Guests were impatient because the lifts were old and slow. The owners of the hotel hated the idea of ripping out the old lifts to install big, fast ones that would have ruined the charm of the hotel.

They hired Edward de Bono because he was known for thinking laterally around a problem. And he did. He stood in the lobby and the lift areas on the various floors, and he found a solution.

He had big mirrors installed on every floor.

Complaints stopped because everyone was busy watching everyone else in the mirror.

Impatience is a feeling.

With that said, I came across a website by Ross Wintle, a WordPress developer. His main site is hosted with Kualo, (affiliate link) where I have some sites hosted.

He had links to some of his other sites. One of them is his Beyond WP website, a site “that aims to help WordPress developers by introducing them to resources and tools from outside the WordPress space”.

And I noticed it was hosted with FreeThought Hosting.

So I went to investigate. The link to FreeThought is now an affiliate link because I set up a site of my own with FreeThought to test them. They are based in the UK and their data centres are located in London and Manchester.

I am in the UK, so it makes sense to use a UK host. Or rather, it makes sense to use a web host that has data centres in the locale where your customers/readers/visitors are. For example, on Flying Twigs we only sell within the UK. We host the site with a web host located in the USA, but they have servers in various locations around the globe.And when you sign up you can specify the location of the server.

That said, it was really the price of hosting on FreeThought that piqued my interest.

If you want just one site on shared hosting with a free SSL certificate and cPanel access, it is £15 per year. That is very good value.

Want to host multiple sites? That’s £30 per year. That is extraordinarily good value.

I bought the £30 ‘Bronze’ and set up a WordPress site. I already had the domain name, so I pointed the name servers to FreeThought and went to bed to give it time to point to the right place. Then I set up the site running on the GeneratePress theme and posted a couple of short articles about my local experiences with nature.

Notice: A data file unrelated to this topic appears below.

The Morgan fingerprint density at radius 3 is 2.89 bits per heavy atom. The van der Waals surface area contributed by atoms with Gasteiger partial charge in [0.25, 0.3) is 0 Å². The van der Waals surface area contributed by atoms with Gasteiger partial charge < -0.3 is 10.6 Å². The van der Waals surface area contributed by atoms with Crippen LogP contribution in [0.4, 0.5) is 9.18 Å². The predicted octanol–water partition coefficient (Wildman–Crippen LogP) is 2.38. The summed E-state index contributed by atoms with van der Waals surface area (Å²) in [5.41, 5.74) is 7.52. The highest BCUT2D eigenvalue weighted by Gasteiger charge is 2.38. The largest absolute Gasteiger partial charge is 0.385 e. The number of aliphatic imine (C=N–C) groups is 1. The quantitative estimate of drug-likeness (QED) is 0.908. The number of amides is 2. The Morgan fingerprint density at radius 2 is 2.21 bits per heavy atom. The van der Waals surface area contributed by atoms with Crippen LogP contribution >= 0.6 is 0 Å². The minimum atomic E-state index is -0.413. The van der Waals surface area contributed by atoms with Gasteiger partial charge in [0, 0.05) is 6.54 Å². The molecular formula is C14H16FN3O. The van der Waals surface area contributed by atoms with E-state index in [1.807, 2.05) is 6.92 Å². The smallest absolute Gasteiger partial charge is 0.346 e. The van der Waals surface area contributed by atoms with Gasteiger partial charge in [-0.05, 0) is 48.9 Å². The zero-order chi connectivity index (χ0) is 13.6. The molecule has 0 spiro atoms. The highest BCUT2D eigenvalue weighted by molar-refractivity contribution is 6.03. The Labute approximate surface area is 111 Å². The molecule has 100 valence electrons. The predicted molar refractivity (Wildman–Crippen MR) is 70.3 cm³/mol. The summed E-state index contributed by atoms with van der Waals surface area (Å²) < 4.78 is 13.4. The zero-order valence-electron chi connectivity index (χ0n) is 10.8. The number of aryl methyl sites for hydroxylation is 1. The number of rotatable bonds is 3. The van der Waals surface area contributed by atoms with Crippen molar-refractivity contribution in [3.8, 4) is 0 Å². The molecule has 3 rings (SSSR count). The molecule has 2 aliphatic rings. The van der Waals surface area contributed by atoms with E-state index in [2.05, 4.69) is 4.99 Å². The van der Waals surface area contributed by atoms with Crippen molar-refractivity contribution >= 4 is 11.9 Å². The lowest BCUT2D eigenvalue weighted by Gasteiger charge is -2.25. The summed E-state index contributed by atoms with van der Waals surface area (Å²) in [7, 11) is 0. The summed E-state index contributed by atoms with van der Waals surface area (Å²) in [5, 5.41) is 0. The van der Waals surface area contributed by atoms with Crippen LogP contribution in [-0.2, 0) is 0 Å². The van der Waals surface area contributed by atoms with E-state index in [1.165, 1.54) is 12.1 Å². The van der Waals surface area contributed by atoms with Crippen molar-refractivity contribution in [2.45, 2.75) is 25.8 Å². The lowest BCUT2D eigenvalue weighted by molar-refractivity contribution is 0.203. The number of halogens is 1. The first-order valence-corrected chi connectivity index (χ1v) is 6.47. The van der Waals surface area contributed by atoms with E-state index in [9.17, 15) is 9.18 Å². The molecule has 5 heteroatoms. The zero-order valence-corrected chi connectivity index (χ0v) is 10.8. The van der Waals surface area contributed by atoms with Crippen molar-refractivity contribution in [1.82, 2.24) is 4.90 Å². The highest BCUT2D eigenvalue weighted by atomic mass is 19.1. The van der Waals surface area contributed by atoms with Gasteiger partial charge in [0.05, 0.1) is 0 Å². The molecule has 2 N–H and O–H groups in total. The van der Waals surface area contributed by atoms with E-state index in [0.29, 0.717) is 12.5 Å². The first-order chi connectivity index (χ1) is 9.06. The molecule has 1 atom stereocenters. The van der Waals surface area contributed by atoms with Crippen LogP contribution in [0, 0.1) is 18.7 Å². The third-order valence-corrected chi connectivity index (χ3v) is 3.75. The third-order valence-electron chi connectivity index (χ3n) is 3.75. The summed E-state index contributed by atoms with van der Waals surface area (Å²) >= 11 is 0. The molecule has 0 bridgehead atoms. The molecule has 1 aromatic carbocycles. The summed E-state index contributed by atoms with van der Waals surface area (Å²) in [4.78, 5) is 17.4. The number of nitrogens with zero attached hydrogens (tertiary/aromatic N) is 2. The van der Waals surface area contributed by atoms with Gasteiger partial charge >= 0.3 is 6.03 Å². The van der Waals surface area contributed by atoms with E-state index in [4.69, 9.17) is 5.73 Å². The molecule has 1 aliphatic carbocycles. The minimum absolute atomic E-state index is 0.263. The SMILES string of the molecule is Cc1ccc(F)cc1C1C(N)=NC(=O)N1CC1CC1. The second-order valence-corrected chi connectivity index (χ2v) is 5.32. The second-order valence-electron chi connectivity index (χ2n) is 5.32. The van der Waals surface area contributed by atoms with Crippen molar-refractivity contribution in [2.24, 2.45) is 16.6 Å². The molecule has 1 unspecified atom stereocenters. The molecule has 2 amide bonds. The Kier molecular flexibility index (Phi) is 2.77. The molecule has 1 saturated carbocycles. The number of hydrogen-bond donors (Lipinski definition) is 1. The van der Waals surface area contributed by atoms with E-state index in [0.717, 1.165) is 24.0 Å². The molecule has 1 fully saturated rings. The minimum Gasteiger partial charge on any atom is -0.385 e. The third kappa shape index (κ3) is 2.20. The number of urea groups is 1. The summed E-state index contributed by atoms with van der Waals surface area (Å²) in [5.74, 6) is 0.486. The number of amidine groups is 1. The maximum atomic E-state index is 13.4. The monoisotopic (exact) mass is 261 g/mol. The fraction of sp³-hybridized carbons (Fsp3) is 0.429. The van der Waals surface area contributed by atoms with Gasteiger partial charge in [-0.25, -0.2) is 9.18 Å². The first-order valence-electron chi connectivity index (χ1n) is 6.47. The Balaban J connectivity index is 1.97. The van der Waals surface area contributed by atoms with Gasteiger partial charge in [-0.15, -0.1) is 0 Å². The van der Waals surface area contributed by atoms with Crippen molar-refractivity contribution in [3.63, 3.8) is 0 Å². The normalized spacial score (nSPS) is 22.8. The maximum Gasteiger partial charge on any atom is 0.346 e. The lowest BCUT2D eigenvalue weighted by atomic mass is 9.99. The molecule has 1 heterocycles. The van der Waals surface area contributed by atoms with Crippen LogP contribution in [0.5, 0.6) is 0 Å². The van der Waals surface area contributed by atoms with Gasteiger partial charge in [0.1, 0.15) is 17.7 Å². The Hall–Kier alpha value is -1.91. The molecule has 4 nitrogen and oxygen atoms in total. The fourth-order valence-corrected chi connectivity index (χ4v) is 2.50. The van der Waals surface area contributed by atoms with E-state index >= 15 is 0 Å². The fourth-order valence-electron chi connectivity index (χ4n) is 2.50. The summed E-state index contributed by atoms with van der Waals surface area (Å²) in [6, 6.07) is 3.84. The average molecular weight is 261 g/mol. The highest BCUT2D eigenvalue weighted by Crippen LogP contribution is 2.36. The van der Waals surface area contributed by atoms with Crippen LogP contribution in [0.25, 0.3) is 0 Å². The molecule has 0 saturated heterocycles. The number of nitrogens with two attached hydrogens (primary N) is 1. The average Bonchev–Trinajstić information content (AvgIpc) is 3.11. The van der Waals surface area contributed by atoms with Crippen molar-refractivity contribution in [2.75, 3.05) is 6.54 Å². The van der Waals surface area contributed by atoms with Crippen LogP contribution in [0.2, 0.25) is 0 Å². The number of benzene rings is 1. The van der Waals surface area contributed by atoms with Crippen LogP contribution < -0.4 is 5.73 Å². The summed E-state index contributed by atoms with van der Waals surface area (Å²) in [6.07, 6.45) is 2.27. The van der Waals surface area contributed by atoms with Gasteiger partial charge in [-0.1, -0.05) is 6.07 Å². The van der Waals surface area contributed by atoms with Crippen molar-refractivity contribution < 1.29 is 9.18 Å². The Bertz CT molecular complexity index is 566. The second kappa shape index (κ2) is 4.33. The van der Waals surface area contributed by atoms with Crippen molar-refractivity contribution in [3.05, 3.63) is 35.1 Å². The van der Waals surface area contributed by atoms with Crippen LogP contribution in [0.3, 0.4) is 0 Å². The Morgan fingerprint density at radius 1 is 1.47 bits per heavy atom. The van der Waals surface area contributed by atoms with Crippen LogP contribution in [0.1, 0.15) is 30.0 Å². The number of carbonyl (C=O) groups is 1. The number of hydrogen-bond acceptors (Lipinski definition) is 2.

Here is the GTMetrix performance report, and bear in mind that the site is being tested from Vancouver in Canada (that is where GTMetrix is located). So when looking at the speed test bear in mind that GTMetrix had to ping the web host from across the Atlantic, and get a response.

GT Metrix report for Nature Note on FreeThought hosting

Looking at the report, TBT tells you how much time is blocked by scripts during your page loading process. A good rule of thumb is that for a good user experience, one should aim for a TBT of 150 milliseconds or less. Well zero milliseconds is definitely quick. The time for LCP (the largest content element) to render is partly down to how big that element is. My site is just text, so it isn’t going to hold up the process. If I had a big hero image on the site, that could slow down the response time.

The performance figure took at hit because the First Contentful Paint, as it is called, took 1 second. GTMetrix is set up to regard 0.9s or less as a good user experience.

I could improve on this by hooking the site up to Cloudflare CDN, which would cache the static content in different locations worldwide. But for now it is fine as it is.

So a thumbs up for a very good value web host in the UK.